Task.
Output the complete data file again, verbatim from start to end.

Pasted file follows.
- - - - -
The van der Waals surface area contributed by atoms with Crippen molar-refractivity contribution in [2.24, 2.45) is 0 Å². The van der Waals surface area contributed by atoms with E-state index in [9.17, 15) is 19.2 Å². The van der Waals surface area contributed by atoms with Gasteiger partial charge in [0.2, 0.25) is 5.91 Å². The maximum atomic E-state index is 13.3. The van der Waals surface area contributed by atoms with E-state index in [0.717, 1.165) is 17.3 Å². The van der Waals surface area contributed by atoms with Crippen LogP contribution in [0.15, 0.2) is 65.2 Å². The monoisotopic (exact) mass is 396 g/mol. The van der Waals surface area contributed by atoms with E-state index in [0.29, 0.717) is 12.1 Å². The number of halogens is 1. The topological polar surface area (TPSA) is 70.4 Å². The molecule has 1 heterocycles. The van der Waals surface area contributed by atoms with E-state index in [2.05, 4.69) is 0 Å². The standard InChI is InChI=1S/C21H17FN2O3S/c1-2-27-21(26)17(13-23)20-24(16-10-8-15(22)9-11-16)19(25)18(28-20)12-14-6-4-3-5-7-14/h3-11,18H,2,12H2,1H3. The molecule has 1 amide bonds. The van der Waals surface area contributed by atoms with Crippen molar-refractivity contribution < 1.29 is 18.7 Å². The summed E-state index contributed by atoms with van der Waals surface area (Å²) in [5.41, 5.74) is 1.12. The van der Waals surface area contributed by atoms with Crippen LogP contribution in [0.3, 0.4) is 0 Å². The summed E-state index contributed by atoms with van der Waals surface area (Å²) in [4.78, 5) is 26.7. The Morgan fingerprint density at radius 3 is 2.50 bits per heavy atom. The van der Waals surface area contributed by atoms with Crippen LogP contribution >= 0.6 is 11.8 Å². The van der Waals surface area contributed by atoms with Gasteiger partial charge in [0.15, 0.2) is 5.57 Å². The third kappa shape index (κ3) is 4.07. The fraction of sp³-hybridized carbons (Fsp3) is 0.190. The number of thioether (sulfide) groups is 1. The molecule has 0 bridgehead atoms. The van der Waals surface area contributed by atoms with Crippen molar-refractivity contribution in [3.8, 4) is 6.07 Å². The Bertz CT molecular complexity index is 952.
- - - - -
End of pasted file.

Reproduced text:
The van der Waals surface area contributed by atoms with Crippen molar-refractivity contribution in [2.24, 2.45) is 0 Å². The van der Waals surface area contributed by atoms with E-state index in [9.17, 15) is 19.2 Å². The van der Waals surface area contributed by atoms with Gasteiger partial charge in [0.2, 0.25) is 5.91 Å². The maximum atomic E-state index is 13.3. The van der Waals surface area contributed by atoms with E-state index in [0.717, 1.165) is 17.3 Å². The van der Waals surface area contributed by atoms with Crippen LogP contribution in [0.15, 0.2) is 65.2 Å². The monoisotopic (exact) mass is 396 g/mol. The van der Waals surface area contributed by atoms with E-state index in [0.29, 0.717) is 12.1 Å². The number of halogens is 1. The topological polar surface area (TPSA) is 70.4 Å². The molecule has 1 heterocycles. The van der Waals surface area contributed by atoms with E-state index in [2.05, 4.69) is 0 Å². The standard InChI is InChI=1S/C21H17FN2O3S/c1-2-27-21(26)17(13-23)20-24(16-10-8-15(22)9-11-16)19(25)18(28-20)12-14-6-4-3-5-7-14/h3-11,18H,2,12H2,1H3. The molecule has 1 amide bonds. The van der Waals surface area contributed by atoms with Crippen molar-refractivity contribution < 1.29 is 18.7 Å². The summed E-state index contributed by atoms with van der Waals surface area (Å²) in [5.41, 5.74) is 1.12. The van der Waals surface area contributed by atoms with Crippen LogP contribution in [0.3, 0.4) is 0 Å². The summed E-state index contributed by atoms with van der Waals surface area (Å²) in [4.78, 5) is 26.7. The Morgan fingerprint density at radius 3 is 2.50 bits per heavy atom. The van der Waals surface area contributed by atoms with Crippen LogP contribution >= 0.6 is 11.8 Å². The van der Waals surface area contributed by atoms with Gasteiger partial charge in [0.15, 0.2) is 5.57 Å². The third kappa shape index (κ3) is 4.07. The fraction of sp³-hybridized carbons (Fsp3) is 0.190. The number of thioether (sulfide) groups is 1. The molecule has 0 bridgehead atoms. The van der Waals surface area contributed by atoms with Crippen molar-refractivity contribution in [3.8, 4) is 6.07 Å². The Bertz CT molecular complexity index is 952.